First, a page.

In order to register an industrial design, the applicant must submit a registration request to the Trademarks & Designs Office, which would include a clear picture of the design. Following this, the Designs Office examines the design and its similarity with other registered/previously submitted design applications. It also examines its fulfilment of the necessary conditions, which are novelty and capability of economic exploitation. Once an acceptance decision has been rendered by the examiner, the applicant then attends to the payment of the relevant publication fees to publish the acceptance decision in the Official Gazette. Any interested party is entitled to oppose the acceptance decision published within 60 days of the date of its publication in the Gazette. If no oppositions are filed, or if an opposition is filed and forfeited, the Designs Office would then proceed with the registration of the industrial design.
Upon the registration of the industrial design, the applicant would be entitled to prohibit others from the use of such design during the protection period, as it is punishable under the IP Law to use a protected design or a design that is similar to a registered one. The owner of the design would also be entitled to file for compensation based on an Industrial Design Imitation and unfair competition acts.
Copyrights are the rights that creators have over their literary and artistic works. Such works include books, music, paintings, sculpture, films, computer programs, databases, advertisements, maps, technical drawings and software codes. The protection period for copyrights varies according to the type of work protected, as follows:
The registration process for copyrighting works varies as well, based on the type of works – for example, copyrighting a software code is conducted through filing an application to the Information Technology Industry Development Agency (ITIDA), enclosing the first and final 15 pages of the software code, images for the interface of the software, and a brief summary of the software itself, while copyrighting drawings of characters is conducted through filing an application before the Fine Arts Department at the Ministry of Culture.
During the protection period of the copyrights, others are prohibited from using the works without obtaining the author's prior consent on such use; such acts would be punishable under the IP Law. In addition, the author is entitled to claim compensation for the unauthorised use of their works based on a copyright infringement action.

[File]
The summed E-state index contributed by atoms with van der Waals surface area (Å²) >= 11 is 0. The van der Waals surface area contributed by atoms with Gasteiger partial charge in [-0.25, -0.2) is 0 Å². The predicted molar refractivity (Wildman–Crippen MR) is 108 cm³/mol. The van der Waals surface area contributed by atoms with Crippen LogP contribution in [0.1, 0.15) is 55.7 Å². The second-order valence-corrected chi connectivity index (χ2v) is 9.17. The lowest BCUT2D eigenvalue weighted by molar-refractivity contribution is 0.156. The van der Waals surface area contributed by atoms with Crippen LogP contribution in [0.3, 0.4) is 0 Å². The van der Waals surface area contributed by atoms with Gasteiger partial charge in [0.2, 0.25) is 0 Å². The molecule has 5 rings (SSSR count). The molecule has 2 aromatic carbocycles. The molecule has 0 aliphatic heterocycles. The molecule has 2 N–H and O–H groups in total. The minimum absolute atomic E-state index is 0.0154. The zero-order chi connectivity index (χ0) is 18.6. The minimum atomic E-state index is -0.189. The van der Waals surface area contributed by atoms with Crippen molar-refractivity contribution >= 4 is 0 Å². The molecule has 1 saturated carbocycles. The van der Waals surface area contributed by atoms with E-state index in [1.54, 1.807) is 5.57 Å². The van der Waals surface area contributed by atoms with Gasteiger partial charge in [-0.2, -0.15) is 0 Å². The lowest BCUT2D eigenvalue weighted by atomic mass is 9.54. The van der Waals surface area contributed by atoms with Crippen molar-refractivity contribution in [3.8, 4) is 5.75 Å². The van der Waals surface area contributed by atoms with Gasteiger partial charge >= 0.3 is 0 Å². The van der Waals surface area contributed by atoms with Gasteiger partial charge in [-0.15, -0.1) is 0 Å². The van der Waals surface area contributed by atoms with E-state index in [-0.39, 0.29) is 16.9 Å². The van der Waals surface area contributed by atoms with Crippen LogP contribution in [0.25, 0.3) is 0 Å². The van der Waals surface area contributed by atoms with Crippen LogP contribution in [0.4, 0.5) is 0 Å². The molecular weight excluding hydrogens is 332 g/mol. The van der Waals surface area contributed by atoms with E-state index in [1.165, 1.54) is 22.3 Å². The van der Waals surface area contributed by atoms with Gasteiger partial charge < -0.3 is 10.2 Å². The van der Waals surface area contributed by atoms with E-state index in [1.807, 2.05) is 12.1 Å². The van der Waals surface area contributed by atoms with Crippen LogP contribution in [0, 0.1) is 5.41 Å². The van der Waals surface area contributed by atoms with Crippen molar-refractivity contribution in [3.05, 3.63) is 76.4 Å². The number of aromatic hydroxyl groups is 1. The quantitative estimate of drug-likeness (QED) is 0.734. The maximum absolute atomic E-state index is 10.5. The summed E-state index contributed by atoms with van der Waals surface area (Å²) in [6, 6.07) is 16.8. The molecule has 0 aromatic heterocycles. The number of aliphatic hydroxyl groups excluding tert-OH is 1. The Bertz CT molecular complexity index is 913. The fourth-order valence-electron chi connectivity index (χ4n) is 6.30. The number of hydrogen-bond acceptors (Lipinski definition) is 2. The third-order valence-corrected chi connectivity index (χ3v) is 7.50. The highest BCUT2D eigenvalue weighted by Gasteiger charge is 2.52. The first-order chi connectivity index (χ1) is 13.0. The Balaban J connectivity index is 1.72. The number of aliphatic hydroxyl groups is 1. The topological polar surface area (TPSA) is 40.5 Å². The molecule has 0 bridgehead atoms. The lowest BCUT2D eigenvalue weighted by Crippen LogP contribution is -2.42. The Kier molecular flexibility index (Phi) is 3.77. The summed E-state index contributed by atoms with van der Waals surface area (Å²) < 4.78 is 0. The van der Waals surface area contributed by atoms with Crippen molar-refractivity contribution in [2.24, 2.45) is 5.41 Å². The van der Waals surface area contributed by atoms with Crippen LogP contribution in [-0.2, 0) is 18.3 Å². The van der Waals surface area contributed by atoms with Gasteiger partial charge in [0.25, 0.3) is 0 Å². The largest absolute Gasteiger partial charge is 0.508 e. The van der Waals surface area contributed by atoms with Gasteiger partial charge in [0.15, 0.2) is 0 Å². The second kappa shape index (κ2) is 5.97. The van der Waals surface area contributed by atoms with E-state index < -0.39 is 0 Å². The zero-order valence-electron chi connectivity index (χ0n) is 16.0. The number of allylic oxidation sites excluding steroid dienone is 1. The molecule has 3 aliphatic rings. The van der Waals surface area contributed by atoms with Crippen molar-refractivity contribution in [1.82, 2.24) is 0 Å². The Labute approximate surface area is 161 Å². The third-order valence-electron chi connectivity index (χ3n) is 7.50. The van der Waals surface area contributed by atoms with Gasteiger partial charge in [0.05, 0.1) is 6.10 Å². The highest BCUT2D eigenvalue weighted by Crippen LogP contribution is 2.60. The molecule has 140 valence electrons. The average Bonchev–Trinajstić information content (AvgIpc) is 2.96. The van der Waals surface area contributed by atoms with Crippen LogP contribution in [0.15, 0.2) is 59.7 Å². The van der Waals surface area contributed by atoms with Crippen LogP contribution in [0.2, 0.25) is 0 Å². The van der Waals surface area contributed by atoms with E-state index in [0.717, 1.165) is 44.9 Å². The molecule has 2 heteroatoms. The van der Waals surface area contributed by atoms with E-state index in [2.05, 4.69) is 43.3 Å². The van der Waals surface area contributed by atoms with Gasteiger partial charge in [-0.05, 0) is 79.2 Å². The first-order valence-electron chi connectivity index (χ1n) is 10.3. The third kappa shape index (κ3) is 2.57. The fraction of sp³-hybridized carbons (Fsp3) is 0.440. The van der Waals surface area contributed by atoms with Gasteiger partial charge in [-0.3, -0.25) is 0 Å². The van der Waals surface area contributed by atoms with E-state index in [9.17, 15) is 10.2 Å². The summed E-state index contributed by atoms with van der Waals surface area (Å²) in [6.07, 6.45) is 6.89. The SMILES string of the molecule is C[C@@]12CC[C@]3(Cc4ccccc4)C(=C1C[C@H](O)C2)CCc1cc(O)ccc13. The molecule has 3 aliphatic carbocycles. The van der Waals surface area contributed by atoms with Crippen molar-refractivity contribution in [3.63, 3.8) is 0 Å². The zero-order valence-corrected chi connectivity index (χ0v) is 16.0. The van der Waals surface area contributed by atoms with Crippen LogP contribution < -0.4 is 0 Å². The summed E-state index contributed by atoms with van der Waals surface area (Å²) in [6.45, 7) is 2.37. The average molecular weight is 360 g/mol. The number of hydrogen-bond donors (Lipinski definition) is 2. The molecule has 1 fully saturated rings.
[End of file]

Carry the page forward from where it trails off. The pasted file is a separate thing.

The IP Law also recognises other IP rights, as follows.
Plant Variety Rights
These are also called Plant Breeders’ Rights (PBR), and are granted to the breeder of a new variety of plant, giving the breeder exclusive control over the propagating material (including seed, cuttings, divisions, tissue culture) and harvested material.
The term of protection for plant varieties shall be 25 years for trees and vines, and 20 years for other crops. The protection period is calculated from the date of grant, not from the filing date of the application.
These are the rights of a creative work not connected with the work's actual author, and are organised under the Copyrights Section of the IP Law.
Whereas geographical origin has become descriptive of the quality, reputation or other characteristics of a certain product so as to be largely instrumental in its marketing, such geographical indications shall be used to indicate the place of origin of such goods in a district or part in a country member in the World Trade Organization (WTO) or a country affording Egypt reciprocity.
There is no specific law that addresses overall data privacy issues (technical and organisational). A new draft law has been approved by the government and sent to the Parliament for review.
However, Law No 175/2018 for Fighting Data Technology Crimes has recently been issued, placing further protection on personal data shared through the internet, as well as websites and personal emails.
In the absence of a modern data protection law, the general rules for data privacy would apply. However, in practice, certain security agencies in Egypt are hyper-sensitive to the issue of transferring data of substantial value.
For completeness, a breach of the provisions of Law No 175 of 2018, specifically Article 25 thereof penalising sharing the data of a user without their consent, is punishable by imprisonment for not less than six months and/or a fine of not less than EGP50,000 and not exceeding EGP100,000. Furthermore, Article 35 of said law provides for the criminal responsibility of the person responsible for the actual management of the juridical person if the website, account, email or information system of the entity has been violated and this violation has not been reported to the competent authority at the time of his knowledge of the violation. The penalty for said crime is imprisonment for not less than three months and/or a fine of not less than EGP30,000 and not exceeding EGP100,000.
There is no agency in charge of enforcing data protection rules. However, according to Article 1 of Law No 175/2018 for Fighting Data Technology Crimes, the National Telecommunications Regulatory Authority (NTRA) is tasked with governing telecommunications facilities, and disseminating its services, and addressing the law that interacts with the providers, developers and users under said law.
As said law has only been issued recently and is still awaiting the issuance of its executive regulations, the role and authority cannot yet be determined accurately.